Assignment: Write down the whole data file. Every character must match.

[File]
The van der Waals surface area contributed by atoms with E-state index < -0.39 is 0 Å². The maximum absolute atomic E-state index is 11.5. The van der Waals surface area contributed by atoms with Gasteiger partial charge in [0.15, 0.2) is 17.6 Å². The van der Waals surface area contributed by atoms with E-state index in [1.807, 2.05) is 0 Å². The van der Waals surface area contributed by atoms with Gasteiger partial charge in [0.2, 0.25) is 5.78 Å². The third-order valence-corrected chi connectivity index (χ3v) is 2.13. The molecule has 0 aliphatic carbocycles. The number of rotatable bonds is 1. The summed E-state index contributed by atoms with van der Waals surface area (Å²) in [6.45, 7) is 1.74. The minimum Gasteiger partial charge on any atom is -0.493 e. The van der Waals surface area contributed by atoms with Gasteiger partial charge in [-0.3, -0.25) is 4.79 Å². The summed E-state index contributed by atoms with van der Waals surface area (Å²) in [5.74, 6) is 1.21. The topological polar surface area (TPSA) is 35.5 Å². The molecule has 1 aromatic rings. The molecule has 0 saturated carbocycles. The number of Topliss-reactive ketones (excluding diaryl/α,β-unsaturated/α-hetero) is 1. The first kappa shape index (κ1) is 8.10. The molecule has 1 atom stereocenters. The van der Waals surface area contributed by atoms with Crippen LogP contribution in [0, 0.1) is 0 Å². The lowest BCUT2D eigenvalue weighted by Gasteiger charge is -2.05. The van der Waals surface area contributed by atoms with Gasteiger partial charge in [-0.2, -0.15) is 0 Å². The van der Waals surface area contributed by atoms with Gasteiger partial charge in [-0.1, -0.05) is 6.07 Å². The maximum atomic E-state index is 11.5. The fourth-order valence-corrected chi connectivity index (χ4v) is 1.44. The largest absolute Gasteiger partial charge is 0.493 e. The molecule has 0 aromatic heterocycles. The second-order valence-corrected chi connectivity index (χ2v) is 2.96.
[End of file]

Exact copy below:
The van der Waals surface area contributed by atoms with E-state index < -0.39 is 0 Å². The maximum absolute atomic E-state index is 11.5. The van der Waals surface area contributed by atoms with Gasteiger partial charge in [0.15, 0.2) is 17.6 Å². The van der Waals surface area contributed by atoms with E-state index in [1.807, 2.05) is 0 Å². The van der Waals surface area contributed by atoms with Gasteiger partial charge in [0.2, 0.25) is 5.78 Å². The third-order valence-corrected chi connectivity index (χ3v) is 2.13. The molecule has 0 aliphatic carbocycles. The number of rotatable bonds is 1. The summed E-state index contributed by atoms with van der Waals surface area (Å²) in [6.45, 7) is 1.74. The minimum Gasteiger partial charge on any atom is -0.493 e. The van der Waals surface area contributed by atoms with Gasteiger partial charge in [-0.3, -0.25) is 4.79 Å². The summed E-state index contributed by atoms with van der Waals surface area (Å²) in [5.74, 6) is 1.21. The topological polar surface area (TPSA) is 35.5 Å². The molecule has 1 aromatic rings. The molecule has 0 saturated carbocycles. The number of Topliss-reactive ketones (excluding diaryl/α,β-unsaturated/α-hetero) is 1. The first kappa shape index (κ1) is 8.10. The molecule has 1 atom stereocenters. The van der Waals surface area contributed by atoms with Crippen LogP contribution in [0, 0.1) is 0 Å². The lowest BCUT2D eigenvalue weighted by Gasteiger charge is -2.05. The van der Waals surface area contributed by atoms with Gasteiger partial charge in [-0.2, -0.15) is 0 Å². The van der Waals surface area contributed by atoms with Gasteiger partial charge in [-0.1, -0.05) is 6.07 Å². The maximum atomic E-state index is 11.5. The fourth-order valence-corrected chi connectivity index (χ4v) is 1.44. The largest absolute Gasteiger partial charge is 0.493 e. The molecule has 0 aromatic heterocycles. The second-order valence-corrected chi connectivity index (χ2v) is 2.96.